The slope of the plotted data was subsequently used to obtain the value of Plancks constant.

Electromagnetic Radiation & Quantum Phenomena. Photons. Electrons. Photoelectric frequency. StudySmarter Figure 3. It was discovered that the light frequency impacted the energy of the expelled electrons, with larger frequencies, such as the UV spectrum, resulting in a higher amount of energy. Source: Manuel R. Camacho, StudySmarter.

The relationship between electromagnetic energy and the released charges

The experiments run by Millikan and others demonstrated that variations in the lights brightness did not affect the number of particles released.

It was only when they changed the type of light shining onto the plates that the particles were affected. Light having short wavelengths (blue light) with higher frequencies released more and faster particles, which proved that the light energy was responsible for the electron emission, as the energy is related to the lights frequency.

It was Albert Einstein and Max Planck who, based on these experiments, made some further substantial contributions to our knowledge.

The contribution of Albert Einstein

Well-known German-born theoretical physicist Albert Einstein, having observed some experiments on particle emission, was able to fill out the theory with some new ideas. The main one was that it was the light colliding with the electrons that gave them energy. However, The light colliding with the electrons does itself need a certain amount of energy to release a charged particle.

According to Einstein, light is made of small particles, which he called the particle of light but which are now known as photons. These photons are what gives energy to the released particles. It was discovered that the energy of the photons is equal to the frequency of the light multiplied by a constant.

Einstein called the small particles of which light consists quanta. In physics, the term quantised means to divide a value into small pieces of fixed values.

The contribution of Max Planck

While Einstein provided the idea of light being composed of small particles, German physicist Max Planck proposed that electromagnetic radiation consists of small chunks of energy. These chunks were called quantised energy from the Latin quantus, meaning quantity.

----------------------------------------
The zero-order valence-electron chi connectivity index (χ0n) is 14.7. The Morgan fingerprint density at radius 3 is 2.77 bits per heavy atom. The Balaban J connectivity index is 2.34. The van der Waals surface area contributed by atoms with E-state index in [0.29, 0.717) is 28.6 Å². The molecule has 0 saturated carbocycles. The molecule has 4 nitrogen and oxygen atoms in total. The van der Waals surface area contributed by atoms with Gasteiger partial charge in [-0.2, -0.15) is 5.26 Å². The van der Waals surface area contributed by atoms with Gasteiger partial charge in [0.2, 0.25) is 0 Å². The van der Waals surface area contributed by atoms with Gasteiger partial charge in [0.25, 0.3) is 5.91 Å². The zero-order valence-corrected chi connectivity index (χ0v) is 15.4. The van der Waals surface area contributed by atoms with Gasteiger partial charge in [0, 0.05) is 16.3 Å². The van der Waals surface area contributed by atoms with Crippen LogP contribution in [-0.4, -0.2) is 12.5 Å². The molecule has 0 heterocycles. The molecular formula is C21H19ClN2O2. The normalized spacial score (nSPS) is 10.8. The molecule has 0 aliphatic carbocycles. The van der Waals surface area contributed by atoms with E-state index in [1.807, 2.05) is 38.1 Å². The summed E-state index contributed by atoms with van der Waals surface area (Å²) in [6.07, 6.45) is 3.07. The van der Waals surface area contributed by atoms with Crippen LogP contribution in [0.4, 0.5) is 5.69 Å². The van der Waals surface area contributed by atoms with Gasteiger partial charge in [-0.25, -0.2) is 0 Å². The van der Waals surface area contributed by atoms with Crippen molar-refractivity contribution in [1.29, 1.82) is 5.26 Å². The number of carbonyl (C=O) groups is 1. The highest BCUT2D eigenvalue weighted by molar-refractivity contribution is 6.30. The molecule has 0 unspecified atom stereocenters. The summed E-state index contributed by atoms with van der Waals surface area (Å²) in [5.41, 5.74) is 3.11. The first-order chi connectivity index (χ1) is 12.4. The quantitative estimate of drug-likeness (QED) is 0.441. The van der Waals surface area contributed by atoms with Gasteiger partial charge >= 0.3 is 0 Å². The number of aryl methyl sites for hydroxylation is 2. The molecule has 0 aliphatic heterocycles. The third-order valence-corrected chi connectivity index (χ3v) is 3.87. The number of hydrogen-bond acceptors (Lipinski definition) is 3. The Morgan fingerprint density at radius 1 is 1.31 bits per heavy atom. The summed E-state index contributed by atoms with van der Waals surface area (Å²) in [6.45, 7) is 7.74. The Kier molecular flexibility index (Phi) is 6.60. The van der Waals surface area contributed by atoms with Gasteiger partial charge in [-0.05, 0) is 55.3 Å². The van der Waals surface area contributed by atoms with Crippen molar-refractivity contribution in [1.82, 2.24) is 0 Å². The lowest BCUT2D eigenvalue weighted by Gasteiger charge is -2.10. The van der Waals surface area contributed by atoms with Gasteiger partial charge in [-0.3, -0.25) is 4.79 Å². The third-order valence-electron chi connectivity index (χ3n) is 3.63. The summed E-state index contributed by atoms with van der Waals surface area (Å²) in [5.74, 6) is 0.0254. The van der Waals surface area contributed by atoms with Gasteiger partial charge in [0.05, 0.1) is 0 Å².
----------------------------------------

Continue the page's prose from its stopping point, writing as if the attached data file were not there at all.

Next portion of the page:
Electromagnetic Radiation & Quantum Phenomena - Key takeaways

  • Experiments run by physicists Heinrich Hertz, J. J. Thomson, Philipp Lenard, and Robert Millikan showed that charged particle emission occurs more easily when light having high frequencies shines onto charged metallic plates with a voltage difference between them.
  • Experiments demonstrated that the brightness of the light does not affect the particle emission, whereas the type/frequency of light does.
  • Later theories, formulated by Einstein and Planck, contributed to our knowledge by explaining that energy released by electromagnetic radiation is quantised, which is to say that it is composed of fixed small packages of energy.
  • The amount of energy needed for radiation to release electrons from a material is fixed and depends on the photons frequency, which is why it is known as the cut-off frequency.

Frequently Asked Questions about Electromagnetic Radiation and Quantum Phenomena

The quantum theory of radiation says that electromagnetic radiation consists of small fixed amounts of energy. Every radiation value contains a multiple of this amount where n is an integer.

The quantum nature of electromagnetic radiation is demonstrated by the photons that produce electromagnetic radiation. The photons have discrete values of energy, which is to say that they are quantised. This, in turn, means that electromagnetic radiation is also quantised.

Not directly. Electromagnetic fields are caused by charged particles. Electric fields are created by the force that the charged particles exert, which is only felt by other electrically charged particles. When these particles move, they also produce a magnetic field, which only affects other magnetic fields or charged particles.


As the energy of the particles is quantised, the field values also have a quantised nature.

Final Electromagnetic Radiation and Quantum Phenomena Quiz

Question